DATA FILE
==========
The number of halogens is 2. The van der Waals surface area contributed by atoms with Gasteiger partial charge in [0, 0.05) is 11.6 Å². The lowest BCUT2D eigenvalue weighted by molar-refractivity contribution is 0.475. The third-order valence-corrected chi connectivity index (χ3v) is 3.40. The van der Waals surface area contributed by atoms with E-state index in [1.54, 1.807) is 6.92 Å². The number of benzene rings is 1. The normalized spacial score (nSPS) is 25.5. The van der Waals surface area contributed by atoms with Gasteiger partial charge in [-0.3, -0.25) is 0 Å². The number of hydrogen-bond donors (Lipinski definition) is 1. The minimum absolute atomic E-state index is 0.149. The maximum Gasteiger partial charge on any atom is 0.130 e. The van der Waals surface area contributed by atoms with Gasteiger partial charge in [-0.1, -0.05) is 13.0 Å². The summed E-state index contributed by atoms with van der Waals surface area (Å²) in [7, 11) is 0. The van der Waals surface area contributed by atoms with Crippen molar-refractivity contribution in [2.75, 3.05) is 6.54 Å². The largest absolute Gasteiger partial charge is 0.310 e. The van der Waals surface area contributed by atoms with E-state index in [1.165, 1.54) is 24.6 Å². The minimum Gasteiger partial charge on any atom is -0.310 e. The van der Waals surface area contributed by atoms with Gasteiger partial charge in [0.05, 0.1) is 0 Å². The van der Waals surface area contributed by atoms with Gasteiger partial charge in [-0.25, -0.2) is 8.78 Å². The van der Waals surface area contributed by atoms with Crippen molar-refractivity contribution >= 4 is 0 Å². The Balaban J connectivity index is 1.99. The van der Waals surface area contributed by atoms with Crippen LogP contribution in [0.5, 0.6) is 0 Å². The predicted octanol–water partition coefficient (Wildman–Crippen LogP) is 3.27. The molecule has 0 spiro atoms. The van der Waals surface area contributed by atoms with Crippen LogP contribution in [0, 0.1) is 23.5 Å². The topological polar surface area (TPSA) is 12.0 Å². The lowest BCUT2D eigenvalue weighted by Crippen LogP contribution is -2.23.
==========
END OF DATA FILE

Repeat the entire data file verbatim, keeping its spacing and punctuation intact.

The number of halogens is 2. The van der Waals surface area contributed by atoms with Gasteiger partial charge in [0, 0.05) is 11.6 Å². The lowest BCUT2D eigenvalue weighted by molar-refractivity contribution is 0.475. The third-order valence-corrected chi connectivity index (χ3v) is 3.40. The van der Waals surface area contributed by atoms with E-state index in [1.54, 1.807) is 6.92 Å². The number of benzene rings is 1. The normalized spacial score (nSPS) is 25.5. The van der Waals surface area contributed by atoms with Gasteiger partial charge in [-0.3, -0.25) is 0 Å². The number of hydrogen-bond donors (Lipinski definition) is 1. The minimum absolute atomic E-state index is 0.149. The maximum Gasteiger partial charge on any atom is 0.130 e. The van der Waals surface area contributed by atoms with Gasteiger partial charge in [-0.1, -0.05) is 13.0 Å². The summed E-state index contributed by atoms with van der Waals surface area (Å²) in [7, 11) is 0. The van der Waals surface area contributed by atoms with Crippen molar-refractivity contribution in [2.75, 3.05) is 6.54 Å². The largest absolute Gasteiger partial charge is 0.310 e. The van der Waals surface area contributed by atoms with E-state index in [1.165, 1.54) is 24.6 Å². The minimum Gasteiger partial charge on any atom is -0.310 e. The van der Waals surface area contributed by atoms with Gasteiger partial charge in [0.05, 0.1) is 0 Å². The van der Waals surface area contributed by atoms with Gasteiger partial charge in [-0.25, -0.2) is 8.78 Å². The van der Waals surface area contributed by atoms with Crippen molar-refractivity contribution >= 4 is 0 Å². The Balaban J connectivity index is 1.99. The van der Waals surface area contributed by atoms with Crippen LogP contribution in [0.5, 0.6) is 0 Å². The predicted octanol–water partition coefficient (Wildman–Crippen LogP) is 3.27. The molecule has 0 spiro atoms. The van der Waals surface area contributed by atoms with Crippen LogP contribution in [0, 0.1) is 23.5 Å². The topological polar surface area (TPSA) is 12.0 Å². The lowest BCUT2D eigenvalue weighted by Crippen LogP contribution is -2.23.